UFH Zoology and Entomology postgrad students present relevant and impressive research studies during end-of-year seminar

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A study into the abundance and diversity of citrus plant pests in Greenwood farm in the Eastern Cape and a study into molecular identification of araneae specimens using DNA barcoding to improve the Eastern Cape’s contribution to the Barcode of Life Data System database are among the research presented by postgraduate students during the UFH Department of Zoology and Entomology end-of-year seminar held recently.

According to the head of the Department, Dr Craig Tambling, the annual seminars were initiated in 2017 as a way to increase the cohesiveness of the department and to showcase the postgraduate research that is being conducted.

“We realised that many of the students were working on their projects and the rest of the department did not have any update on the progress or findings once the proposal was completed. This lack of feedback went as far as some students submitting their final projects and moving on with the bulk of the department unaware of what had been done or what answers had been obtained in the research.”

“Firstly, the seminars provide the ideal opportunity for the department to come together once a year and everyone gets to see what is being done and what each student has been busy with over the past year.”

“Secondly, a Book of Abstracts is developed to serve as a formal record by providing the Department, funders and collaborators with a detailed, consolidated report of all postgraduate student research that was completed that year. 

“Thirdly, the seminars give the students a chance to present in a conference-like setting amongst their peers, thus learning valuable scientific skills along the way.”

Held on the 26th and 27th October, the main activity of the two-day event was the presentation of research updates to the department through both face-to-face and online presentations. Altogether, 20 students (3 honours, 10 MSc's, 6 PhD's and 1 Post Doctoral) presented their research studies.

“This year’s end-of-year seminars were a rousing success. We had entomology, marine zoology and terrestrial zoology talks over the two days,” said Dr Tambling.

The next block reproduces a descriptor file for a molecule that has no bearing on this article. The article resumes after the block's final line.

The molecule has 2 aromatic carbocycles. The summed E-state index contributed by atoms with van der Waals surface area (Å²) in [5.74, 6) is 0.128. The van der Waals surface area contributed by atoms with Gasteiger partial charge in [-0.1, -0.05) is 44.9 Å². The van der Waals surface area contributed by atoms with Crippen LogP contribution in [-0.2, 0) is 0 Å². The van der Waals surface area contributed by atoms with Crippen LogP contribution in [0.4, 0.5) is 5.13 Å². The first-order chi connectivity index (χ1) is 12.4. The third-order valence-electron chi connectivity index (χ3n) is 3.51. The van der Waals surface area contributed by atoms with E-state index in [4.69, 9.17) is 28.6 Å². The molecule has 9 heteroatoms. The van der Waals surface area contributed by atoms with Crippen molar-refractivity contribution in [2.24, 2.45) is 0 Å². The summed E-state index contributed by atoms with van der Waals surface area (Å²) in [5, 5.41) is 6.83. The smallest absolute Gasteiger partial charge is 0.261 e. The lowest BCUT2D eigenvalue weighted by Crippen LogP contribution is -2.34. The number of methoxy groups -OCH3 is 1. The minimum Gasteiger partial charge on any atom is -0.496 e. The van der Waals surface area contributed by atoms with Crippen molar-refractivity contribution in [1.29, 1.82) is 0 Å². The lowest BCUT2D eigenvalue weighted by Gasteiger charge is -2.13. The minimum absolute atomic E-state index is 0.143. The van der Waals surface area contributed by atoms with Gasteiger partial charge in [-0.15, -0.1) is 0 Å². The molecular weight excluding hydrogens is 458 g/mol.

The seminar concluded with an awards ceremony in recognition of some of the students’ projects.

The awardees and categories were as followed:

Honours Winner - Chulumanco Majavu: The molecular identification of Araneae specimens using DNA barcoding to improve the Eastern Cape’s contribution to the Barcode of Life Data System (BOLD) database

Runner up - Me-Kuthi Gogela: Baboons and their use of waterholes in the Great Fish River Reserve, Eastern Cape, South Africa


Masters Winner - Oyama Mfeketho:  Characteristics and drivers of waterhole use by ungulates in the Great Fish River Nature Reserve (GFRNR), Eastern Cape, South Africa

Runner up - Bongi Mngqushu The effect of water-off events on the growth, survival, and biochemical stress indicators of the South African abalone Haliotis midae


PhD Winner - Pfarelo Grace Tshivhandekano: A morphological illustration of specimens of Natalimyzidae (Diptera: Schizophora) used to revise and describe different species

Runner up - Sinalo Malindie: Evaluating camera trapping success in monitoring demographic estimates for African buffalo (Synerus caffer) in thicket landscapes

Associate Professor at the Department, Prof Niall Vine said the postgraduate seminars are an important and valuable activity for students individually as well as the Department. 

“While the organising of the seminar programme, abstract book, and the seminars themselves take some time, it is well worth the effort.  It is clearly evident that the event pulls everyone together which helps develop and reinforce relationships between staff and students for the following years.”